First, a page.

4 steps that ensure your recruitment process is GDPR compliant
Europe is now covered by the world’s strongest data protection rules, the General Data Protection Regulation (GDPR) which came into force back in May in 2018. The regulation was implemented in order to modernise laws that protect the personal information of individuals.
Before GDPR started to be enforced, the previous data protection rules across Europe were first created during the 1990s and had struggled to keep pace with the rapid technological changes we have witnessed today. GDPR alters how businesses and public sector organisations can handle the information of their customers.
So, what should you have in place to ensure your business is operating compliantly under GDPR?
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When GDPR came effectively into place back in May 2018, the regulation included a requirement for companies to implement privacy policies that were concise, clearly worded and transparent in how they would collect and store personally identifiable information.
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- How you will be storing and managing personal data
- How you will be using their data and for how long
- The types of information about a candidate that reside in your company’s files
- Who you will share the data with
- The portability and access Applicants have to their data
- How Applicants have the right to be forgotten
Do you save your Applicants data in folders on your computer desktop?
Under GDPR, it is absolutely critical that you have robust data management. If you have inconsistencies with the way folders containing personal data are named and structured, you are breaching the GDPR and it is essential that any files containing personal data, are managed in such a way as to be compliant.
GDPR applies to ALL personal data about EU citizens, wherever that data is held and wherever the organisation holding it resides. So, if an Applicant asks you to remove their details from your software and you cannot locate it, you’re going to be in a spot of bother.
The penalties for non-compliance are up to 4% of your annual Turnover (up to 20 million Euros), and in some cases prison!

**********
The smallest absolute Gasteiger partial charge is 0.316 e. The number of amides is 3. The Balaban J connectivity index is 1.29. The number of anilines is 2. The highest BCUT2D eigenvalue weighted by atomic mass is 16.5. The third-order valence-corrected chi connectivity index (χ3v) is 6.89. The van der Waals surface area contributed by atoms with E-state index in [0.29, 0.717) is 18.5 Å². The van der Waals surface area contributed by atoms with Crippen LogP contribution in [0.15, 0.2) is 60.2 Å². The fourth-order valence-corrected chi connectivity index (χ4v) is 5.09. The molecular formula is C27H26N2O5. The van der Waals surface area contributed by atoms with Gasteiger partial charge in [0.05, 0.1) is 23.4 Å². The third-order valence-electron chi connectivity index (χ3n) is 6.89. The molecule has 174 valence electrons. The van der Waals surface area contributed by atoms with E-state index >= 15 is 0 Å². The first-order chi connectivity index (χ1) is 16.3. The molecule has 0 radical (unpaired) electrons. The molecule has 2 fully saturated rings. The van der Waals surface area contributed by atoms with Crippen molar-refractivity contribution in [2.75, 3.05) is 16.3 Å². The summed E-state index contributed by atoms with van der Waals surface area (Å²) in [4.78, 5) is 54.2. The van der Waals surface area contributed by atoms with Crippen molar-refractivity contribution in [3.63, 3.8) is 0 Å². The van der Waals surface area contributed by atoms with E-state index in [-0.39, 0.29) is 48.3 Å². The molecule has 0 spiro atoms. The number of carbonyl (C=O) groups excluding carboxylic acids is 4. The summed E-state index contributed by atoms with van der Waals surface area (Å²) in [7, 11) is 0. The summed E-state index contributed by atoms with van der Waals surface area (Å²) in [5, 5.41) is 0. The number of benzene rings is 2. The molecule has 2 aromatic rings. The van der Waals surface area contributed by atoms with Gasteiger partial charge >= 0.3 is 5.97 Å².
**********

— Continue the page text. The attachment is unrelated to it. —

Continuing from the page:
- Keep any relevant files together – they will be easier to archive or delete as a group
- Update (or put in place) GDPR compliant procedures (an ATS) for managing consent, storage and breaches
- Identify your data ‘processors’ and ‘data ‘controllers’ and make sure they understand the new rules
- Clearly define the responsibilities and accountabilities for processing and controlling data, especially where there is a deadline for responding
- Be consistent and don’t allow exceptions
How do you store data?
If you have been saving and sharing data without thinking about the GDPR, it’s crucial that you prioritise getting effective data management protection in place – and fast.
Remember, not everyone needs the same access to all personal information that has been gathered overtime. If you have been saving personal data that can be accessed by anyone and everyone, think about what is necessary to share and with who. Managing the accessibility of your shared files is a great place to start, so take the time to organise your files and know exactly how much personal data you store.
Using an Applicant Tracking System to store data ensures compliancy as personal information is never being used for longer periods than legally necessary. Having an ATS in place and ensuring only the relevant Account Managers are able to access any elements of personal data means no information is being shared or used carelessly.
- Know how much personal data about individuals you hold and how to access it quickly by individual
- Have a defined process for retrieving personal data, and for changing/deleting it
- Manage the accessibility of your files
- Choose a file sharing solution that stores data in the EU and encrypts your data securely
Do you keep track of when Applicants’ data is received?
Keeping documents of data is a common problem when using online systems. Documents should not be retained for longer than they should be and under GDPR it is important know not only what is in your archived files, but how long you have retained all data.
When someone’s personal information is no longer relevant to you and your organisation no longer has a legitimate need for retaining someone’s data, you must delete it.
- Implement an ATS to monitor when data is received and for how long it can be retained
- Delete, or move to an encrypted and managed archive